Temporal range: Late Cretaceous
|Egg fossil classification|
Agnolin et al., 2012
The eggs are well stratified with three layers: the external, the prismatic, and the mammillary. The connection between prismatic and external layers is abrupt. The eggshell is similar to that of birds, and has ornamentation similar to that of Elongatoolithids.
Previously, Arriagadoolithid eggs were considered to be Elongatoolithids, because the similarities in shell ornamentation. However, they have quite distinct eggshell structure, which was recognized by Jackson and Varricchio (2010) when they named a new oogenus, Triprismatoolithus. The oofamily was first described in 2012, following the discovery of fossil eggs associated with the Alvarezsaur, Bonapartenykus; Agnolin et al erected a new oogenus, Arriagadoolithus, and oofamily, Arriagadoolithidae, to contain Arriagadoolithus and Triprismatoolithus.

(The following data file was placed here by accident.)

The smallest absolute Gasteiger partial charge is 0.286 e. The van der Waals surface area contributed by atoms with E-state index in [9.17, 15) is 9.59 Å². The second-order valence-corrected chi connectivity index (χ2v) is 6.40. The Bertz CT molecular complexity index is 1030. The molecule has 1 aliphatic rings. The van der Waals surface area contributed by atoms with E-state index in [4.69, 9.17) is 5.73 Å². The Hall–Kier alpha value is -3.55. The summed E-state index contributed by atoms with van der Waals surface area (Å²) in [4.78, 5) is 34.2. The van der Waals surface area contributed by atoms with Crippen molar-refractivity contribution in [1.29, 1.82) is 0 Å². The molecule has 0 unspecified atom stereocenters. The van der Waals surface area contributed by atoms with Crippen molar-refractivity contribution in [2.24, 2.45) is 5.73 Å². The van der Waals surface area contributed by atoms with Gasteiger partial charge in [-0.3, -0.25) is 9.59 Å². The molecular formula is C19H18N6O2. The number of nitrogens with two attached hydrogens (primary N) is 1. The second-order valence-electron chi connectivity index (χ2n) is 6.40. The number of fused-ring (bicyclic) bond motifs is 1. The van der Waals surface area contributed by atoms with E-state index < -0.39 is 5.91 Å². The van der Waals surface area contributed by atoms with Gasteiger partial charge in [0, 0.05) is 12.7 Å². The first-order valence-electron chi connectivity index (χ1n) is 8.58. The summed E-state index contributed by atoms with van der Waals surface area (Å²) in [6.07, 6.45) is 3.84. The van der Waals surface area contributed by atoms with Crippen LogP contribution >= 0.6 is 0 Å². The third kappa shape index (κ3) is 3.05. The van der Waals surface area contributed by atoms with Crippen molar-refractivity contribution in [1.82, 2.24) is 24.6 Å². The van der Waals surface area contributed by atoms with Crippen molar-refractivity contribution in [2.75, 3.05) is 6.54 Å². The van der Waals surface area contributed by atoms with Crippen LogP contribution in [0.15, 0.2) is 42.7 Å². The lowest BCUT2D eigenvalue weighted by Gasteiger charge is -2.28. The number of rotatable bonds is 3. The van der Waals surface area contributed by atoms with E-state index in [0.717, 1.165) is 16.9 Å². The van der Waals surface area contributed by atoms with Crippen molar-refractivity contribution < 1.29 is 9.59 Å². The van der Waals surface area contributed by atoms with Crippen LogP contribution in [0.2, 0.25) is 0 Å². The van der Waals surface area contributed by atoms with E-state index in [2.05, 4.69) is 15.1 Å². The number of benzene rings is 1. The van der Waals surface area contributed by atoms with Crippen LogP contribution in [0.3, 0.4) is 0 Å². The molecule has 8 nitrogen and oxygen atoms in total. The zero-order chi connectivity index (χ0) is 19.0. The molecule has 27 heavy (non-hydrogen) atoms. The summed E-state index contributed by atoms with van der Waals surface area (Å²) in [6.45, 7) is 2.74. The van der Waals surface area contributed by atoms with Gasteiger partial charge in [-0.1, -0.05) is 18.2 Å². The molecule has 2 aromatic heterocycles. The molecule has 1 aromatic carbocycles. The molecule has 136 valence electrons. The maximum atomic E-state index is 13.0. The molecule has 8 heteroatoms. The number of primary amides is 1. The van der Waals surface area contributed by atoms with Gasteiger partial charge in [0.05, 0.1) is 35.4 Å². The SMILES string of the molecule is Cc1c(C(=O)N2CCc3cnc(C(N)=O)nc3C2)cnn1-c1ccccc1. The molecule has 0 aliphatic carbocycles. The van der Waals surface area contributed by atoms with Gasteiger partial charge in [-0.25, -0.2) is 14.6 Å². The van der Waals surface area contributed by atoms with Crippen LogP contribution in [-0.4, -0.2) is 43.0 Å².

Arriagadoolithus eggs are known to belong to Bonapartenykus, because the fossils were found in close association. Triprismatoolithus has not been found in association with any skeletal remains; however, the close resemblance between Triprismatoolithus and Arriagadoolithus implies that Triprismatoolithus may be the eggs of an as-of-yet unknown Alvarezsaurid.
- F. L. Agnolin, J. E. Powell, F. E. Novas and M. Kundrát. 2012. "New alvarezsaurid (Dinosauria, Theropoda) from uppermost Cretaceous of north-western Patagonia with associated eggs." Cretaceous Research 35(1):33-56
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